Beijing : In an ancient city in northern China, an 82-year-old man has finally retired from his family’s liquor-making factory and has handed over the reins of the 400-year-old alcohol brand to his grandson.
Spanning the last years of the Ming Dynasty (1368-1644), the entire Qing Dynasty (1644-1911) and the Republic of China period (1912-1949) and going all the way into the era of the People’s Republic of China (1949-till date), the millet liquor — or “Chang-sheng-yuan” — has been an honoured brand in Pingyao city in Shanxi province.
Retiring at the age of 82 last year, Guo Huairen handed over the family distillery to his 24-year-old grandson Guo Jingjin, Xinhua reports.
A 500 ml bottle of “sweet-flavoured” newly-made liquor costs 25 yuan (about $3.9), and a 10-year-old bottle – the oldest in the distillery – is priced at 150 yuan ($23), says Guo Jingjin, the eighth-generation owner.
The distillery was originally called “Ju-sheng-yuan”. It changed its name to the present one in 1900 after Empress Dowager Cixi (1835-1908) drank some of its liquor and replaced “ju” with the character “chang” which means “long-lived”.
In ancient times, imperial families would sometimes change names of a store if they liked and it was considered a great honour for the owner.
The distillery still has its old accounts books dating back to 1904, which have been passed on from generation to generation.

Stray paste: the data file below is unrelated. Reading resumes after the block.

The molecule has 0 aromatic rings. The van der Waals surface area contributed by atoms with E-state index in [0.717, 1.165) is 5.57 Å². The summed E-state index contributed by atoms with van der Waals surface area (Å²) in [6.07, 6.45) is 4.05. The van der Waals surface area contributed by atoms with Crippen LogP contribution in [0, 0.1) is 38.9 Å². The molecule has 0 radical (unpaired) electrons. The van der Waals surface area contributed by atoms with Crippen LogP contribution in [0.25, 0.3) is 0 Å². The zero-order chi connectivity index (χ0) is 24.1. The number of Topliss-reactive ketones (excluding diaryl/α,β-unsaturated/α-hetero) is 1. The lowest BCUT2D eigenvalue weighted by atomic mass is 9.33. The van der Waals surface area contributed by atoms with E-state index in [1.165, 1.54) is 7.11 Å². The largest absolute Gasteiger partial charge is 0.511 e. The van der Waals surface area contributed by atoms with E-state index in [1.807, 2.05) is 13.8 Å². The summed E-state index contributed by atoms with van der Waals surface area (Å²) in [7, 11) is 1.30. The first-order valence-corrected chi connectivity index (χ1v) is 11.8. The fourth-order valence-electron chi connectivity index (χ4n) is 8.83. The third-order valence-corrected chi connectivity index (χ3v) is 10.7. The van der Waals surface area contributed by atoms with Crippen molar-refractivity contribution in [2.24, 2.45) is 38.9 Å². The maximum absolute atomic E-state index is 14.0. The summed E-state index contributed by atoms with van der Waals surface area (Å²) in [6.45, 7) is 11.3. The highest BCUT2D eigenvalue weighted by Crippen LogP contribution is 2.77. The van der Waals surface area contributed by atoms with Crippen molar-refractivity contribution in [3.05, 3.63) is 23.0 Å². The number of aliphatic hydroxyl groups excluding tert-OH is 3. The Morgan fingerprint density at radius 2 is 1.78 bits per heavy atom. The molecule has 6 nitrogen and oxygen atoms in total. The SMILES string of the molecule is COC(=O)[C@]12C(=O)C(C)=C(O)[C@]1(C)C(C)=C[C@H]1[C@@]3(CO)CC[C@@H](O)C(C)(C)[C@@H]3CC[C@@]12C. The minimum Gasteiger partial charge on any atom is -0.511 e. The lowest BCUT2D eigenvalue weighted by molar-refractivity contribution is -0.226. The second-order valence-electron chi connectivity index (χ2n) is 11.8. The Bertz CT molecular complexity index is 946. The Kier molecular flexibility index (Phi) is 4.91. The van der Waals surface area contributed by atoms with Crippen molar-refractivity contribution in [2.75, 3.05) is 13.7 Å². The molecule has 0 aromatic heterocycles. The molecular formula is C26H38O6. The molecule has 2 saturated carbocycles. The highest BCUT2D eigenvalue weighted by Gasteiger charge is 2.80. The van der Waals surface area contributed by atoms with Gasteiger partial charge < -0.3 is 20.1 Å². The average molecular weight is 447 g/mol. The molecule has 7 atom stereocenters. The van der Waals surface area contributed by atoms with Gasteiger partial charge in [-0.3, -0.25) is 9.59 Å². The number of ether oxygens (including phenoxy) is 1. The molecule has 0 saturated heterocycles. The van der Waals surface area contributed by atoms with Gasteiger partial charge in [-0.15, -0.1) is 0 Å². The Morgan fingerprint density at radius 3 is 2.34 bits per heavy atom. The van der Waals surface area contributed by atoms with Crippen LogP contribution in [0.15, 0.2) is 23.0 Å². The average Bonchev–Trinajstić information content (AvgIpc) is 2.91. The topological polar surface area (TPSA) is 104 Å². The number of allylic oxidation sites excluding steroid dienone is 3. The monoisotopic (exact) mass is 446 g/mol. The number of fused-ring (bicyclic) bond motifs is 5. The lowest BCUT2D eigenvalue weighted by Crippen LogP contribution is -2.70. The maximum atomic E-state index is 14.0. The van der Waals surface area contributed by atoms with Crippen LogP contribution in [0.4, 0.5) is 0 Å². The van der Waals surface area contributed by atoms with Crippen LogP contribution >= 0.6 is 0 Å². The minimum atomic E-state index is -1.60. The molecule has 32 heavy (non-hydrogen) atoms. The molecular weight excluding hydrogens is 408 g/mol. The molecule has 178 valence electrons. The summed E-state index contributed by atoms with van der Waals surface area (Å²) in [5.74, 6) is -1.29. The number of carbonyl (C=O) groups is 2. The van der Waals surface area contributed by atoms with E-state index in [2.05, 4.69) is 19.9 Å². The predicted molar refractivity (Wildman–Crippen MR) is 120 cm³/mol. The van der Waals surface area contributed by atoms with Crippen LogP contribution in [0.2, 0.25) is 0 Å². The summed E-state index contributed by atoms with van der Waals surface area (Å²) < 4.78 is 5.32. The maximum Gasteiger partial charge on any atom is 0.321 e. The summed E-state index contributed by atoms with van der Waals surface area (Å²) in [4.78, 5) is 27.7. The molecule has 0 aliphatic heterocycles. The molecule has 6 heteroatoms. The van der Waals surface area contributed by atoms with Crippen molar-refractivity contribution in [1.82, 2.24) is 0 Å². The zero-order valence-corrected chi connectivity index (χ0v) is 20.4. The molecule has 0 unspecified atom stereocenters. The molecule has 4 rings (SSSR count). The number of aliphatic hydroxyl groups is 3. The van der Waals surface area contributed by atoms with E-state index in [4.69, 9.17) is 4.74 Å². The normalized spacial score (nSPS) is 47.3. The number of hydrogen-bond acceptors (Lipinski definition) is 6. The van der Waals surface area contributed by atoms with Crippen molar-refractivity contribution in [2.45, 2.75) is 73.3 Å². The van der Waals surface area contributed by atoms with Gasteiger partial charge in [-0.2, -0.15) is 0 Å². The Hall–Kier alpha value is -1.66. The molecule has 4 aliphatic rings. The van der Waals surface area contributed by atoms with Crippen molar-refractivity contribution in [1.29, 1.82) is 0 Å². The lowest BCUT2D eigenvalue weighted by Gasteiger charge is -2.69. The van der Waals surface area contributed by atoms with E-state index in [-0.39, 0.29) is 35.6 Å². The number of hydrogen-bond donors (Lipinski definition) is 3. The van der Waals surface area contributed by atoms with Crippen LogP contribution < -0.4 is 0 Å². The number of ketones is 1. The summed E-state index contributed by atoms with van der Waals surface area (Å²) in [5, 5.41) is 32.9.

Like many old-school businesses, Chang-sheng-yuan has been managed in a simple distillery of 300 square metres in the backyard and a tavern of 50 square metres in the front.
A new distillery is now under construction.
“The idea of building a new distillery occurred to me because of the growing demand for our spirits in recent years,” said Guo.
The walled city of Pingyao, first built in 1370, was listed by Unesco as a World Heritage site in 1997 for being an “outstanding example” of a Chinese city of the Ming and Qing dynasties.
Since then, Pingyao has attracted a huge number of tourists. In 2010, Pingyao registered 1.15 million tourists, generating 1.15 billion yuan (around $180 million) in revenue, according to government data.
Guo is now thinking of opening an online store.
“I want people across the world to have easy access to our spirits,” he said.